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Death in Danzig
by Stefan Chwin
translated from the Polish by Philip Boehm
Harcourt, November 2004


Germans flee the besieged city of Danzig in 1945. Poles driven out of eastern regions taken over by the Soviets move into homes hastily abandoned by their previous inhabitants. In an area of what is now called Gdansk, graced with beech trees and a stately cathedral, the stories of old and new residents intertwine: Hanemann, a German and a former professor of anatomy, who chooses to stay in Danzig after the painful loss of his lover in a freak accident; the Polish boy downstairs whose family was driven out of Warsaw before its razing and who narrates the story; and the family’s young maid from what is now Ukraine, her cheerful nature concealing deep wounds of her own.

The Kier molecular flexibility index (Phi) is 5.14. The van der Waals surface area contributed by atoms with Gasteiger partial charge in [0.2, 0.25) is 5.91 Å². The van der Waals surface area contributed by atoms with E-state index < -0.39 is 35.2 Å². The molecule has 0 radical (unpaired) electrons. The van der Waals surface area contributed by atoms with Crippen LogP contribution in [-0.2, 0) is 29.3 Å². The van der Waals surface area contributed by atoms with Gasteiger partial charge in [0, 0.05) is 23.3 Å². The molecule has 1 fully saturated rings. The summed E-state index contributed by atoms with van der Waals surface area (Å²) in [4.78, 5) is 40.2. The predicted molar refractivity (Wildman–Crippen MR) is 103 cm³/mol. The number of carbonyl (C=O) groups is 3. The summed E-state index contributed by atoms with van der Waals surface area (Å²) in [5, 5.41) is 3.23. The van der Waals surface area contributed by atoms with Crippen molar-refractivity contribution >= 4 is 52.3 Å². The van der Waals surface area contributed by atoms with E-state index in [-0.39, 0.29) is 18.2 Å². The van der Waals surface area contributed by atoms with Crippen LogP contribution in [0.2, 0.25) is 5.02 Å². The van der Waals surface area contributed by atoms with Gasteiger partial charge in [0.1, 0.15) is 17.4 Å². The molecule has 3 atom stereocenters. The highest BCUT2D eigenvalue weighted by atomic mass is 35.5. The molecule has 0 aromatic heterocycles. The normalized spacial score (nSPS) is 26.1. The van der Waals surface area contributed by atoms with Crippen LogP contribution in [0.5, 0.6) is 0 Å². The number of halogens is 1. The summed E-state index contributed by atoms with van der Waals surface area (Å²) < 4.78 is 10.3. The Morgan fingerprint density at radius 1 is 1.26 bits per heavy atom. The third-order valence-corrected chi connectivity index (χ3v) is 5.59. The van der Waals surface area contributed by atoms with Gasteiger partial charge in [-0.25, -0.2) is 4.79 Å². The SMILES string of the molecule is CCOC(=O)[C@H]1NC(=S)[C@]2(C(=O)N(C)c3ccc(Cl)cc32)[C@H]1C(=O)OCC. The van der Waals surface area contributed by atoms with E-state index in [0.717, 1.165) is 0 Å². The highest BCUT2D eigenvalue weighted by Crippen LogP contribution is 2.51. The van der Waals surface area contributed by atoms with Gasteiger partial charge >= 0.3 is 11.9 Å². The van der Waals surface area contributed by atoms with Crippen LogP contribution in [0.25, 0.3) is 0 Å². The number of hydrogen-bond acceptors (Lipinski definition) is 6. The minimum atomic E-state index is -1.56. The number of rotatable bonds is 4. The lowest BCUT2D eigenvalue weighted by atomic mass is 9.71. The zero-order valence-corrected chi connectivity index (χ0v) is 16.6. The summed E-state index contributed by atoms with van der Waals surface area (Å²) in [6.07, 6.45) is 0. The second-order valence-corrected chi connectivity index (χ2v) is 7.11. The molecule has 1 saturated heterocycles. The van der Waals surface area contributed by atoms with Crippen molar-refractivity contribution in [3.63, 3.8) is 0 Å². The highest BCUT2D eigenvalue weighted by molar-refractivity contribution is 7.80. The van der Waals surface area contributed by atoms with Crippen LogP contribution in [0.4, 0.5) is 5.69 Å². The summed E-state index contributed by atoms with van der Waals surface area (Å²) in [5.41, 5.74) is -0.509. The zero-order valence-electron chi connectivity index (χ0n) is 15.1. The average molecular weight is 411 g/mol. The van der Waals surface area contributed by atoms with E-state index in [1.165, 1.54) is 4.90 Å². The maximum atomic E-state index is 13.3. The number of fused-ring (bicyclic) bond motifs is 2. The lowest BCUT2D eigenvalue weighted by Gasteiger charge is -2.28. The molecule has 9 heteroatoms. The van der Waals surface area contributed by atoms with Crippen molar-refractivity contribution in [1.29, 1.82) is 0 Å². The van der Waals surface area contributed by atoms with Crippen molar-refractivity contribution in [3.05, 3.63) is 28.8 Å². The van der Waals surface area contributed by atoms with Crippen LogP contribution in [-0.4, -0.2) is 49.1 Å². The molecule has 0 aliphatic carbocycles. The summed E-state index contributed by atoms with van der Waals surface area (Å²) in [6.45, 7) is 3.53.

Stefan Chwin, who lives in Gdansk, is one of the most acclaimed writers in Europe today. This is his first novel to be translated into English.

“Sometimes harshly realistic and sometimes lyrical, this is a haunting and memorable evocation of a turbulent time and place.” -  Library Journal

“Chwin skillfully describes a city in as much chaos as its inhabitants, striving anew to forge a new sense of identity.” - Michael Spinella, Booklist

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